Thursday, May 8, 2008
Artist to exhibit work at Wells Museum
By SUE WATSON
The Ida B. Wells Museum will present an exhibition of art by Mississippi native Randy Hayes in May.
A worldwide traveller who has photographed many cultures both abroad and in the United States, Hayes is recognized for his unique presentation by mixing photography and art media.
In 1979, Hayes photographed some boxers in a gym which led to his first mature body of work. The photography of subcultures so begun led Hayes to continue focusing on subcultures in Los Angeles and New York, before working in Rome in 1987. A commission from the Port of Seattle provided opportunity for the artist to travel to three continents and India and to amass a large archive of photographic negatives to further examine culture and history.
Then in 1990, he began to paint directly onto photographs and also returned to the deep South to produce a Southern series of photographs.
“Photography and painting have been intertwined since the invention of photography,” Hayes said. “In the 20th century Robert Rouchenberg and Andy Warhol both combined them, but I don’t know of anyone who combines them as I do.”
Although Hayes will exhibit only a few small works at the Ida B. Wells Museum, he will be present for a reception at the museum from 2 p.m. until 4 p.m., Saturday, May 17. This exhibit will feature landscapes of Mississippi.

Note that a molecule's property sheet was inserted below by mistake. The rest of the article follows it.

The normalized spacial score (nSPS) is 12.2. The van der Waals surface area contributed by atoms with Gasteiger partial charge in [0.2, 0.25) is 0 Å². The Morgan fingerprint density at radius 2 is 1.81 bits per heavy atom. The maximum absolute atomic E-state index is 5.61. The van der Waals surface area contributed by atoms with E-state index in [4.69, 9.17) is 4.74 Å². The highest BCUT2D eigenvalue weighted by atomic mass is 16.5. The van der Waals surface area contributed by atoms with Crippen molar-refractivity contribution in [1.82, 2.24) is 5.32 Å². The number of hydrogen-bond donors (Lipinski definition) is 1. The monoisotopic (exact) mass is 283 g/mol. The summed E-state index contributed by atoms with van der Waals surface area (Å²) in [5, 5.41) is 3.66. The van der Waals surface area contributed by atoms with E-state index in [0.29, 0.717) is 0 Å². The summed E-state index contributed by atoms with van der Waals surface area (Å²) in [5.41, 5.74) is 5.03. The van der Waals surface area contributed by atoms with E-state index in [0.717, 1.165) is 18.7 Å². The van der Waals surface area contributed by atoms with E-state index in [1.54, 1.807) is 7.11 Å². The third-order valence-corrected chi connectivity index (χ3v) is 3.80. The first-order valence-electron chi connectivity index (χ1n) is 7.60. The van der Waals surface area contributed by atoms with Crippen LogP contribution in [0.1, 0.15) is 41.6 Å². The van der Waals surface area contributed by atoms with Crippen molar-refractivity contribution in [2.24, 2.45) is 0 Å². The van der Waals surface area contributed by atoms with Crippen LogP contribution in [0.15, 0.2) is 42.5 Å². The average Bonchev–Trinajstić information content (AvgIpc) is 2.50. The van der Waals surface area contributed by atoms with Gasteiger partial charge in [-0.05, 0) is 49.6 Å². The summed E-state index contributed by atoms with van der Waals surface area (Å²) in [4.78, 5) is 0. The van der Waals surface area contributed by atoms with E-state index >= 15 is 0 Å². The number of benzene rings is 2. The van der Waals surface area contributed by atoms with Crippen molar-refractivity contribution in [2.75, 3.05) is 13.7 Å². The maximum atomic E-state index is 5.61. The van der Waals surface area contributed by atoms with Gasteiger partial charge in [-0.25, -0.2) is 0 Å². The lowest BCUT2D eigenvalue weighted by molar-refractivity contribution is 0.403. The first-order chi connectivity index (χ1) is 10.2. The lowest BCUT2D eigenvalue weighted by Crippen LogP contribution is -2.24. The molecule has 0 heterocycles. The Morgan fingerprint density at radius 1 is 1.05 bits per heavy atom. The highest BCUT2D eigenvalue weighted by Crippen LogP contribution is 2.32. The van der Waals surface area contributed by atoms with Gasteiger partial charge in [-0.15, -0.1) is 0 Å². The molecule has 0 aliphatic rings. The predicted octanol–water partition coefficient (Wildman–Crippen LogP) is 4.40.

Rev. Leona Harris, curator, said museum supporters are excited to have Hayes for this opening.
“He’s a friend of the museum,” she said. “He has donated a photo of blues and jazz artist Dorothy Moore, of Jackson, a photo of Buddy Guy, a blues artist out of New York, and a photo of the great, late, Margaret Walker, a writer and one of the great trailblazers.”
Though Hayes lives and works in Seattle, he is a frequent visitor to Holly Springs and to Mississippi and has relatives and friends living in North Mississippi as well as throughout the state.
In the United States, his work has been exhibited in the Los Angeles County Museum of Art, the New Museum of Contemporary Art in New York, and the Cheekwood Museum in Nashville. Some of his work is now on exhibit at the Mississippi Museum of Art in Jackson and is seen in the “Mississippi Story.”
Collections of his work are located in the Seattle Art Museum, and the Museum of Contemporary Photography in Chicago, as well as the corporate collections of Microsoft, McDonalds and Safeco.
In Mississippi, actor Morgan Freeman and his wife Myrna Colley-Lee have included some of Hayes paintings in their collection.
Hayes was born in Jackson in 1944 and grew up in the country near Clinton. His family moved to Tupelo when he was 16, where Hayes graduated high school, then attended Rhodes College and the Memphis College of Arts in Memphis, where he received a B.F.A. in sculpture in 1968.
Possessing an urge to travel early in life, Hayes traveled by freighter to Europe at age 19.
“It was there I made a decision to become an artist,” he said.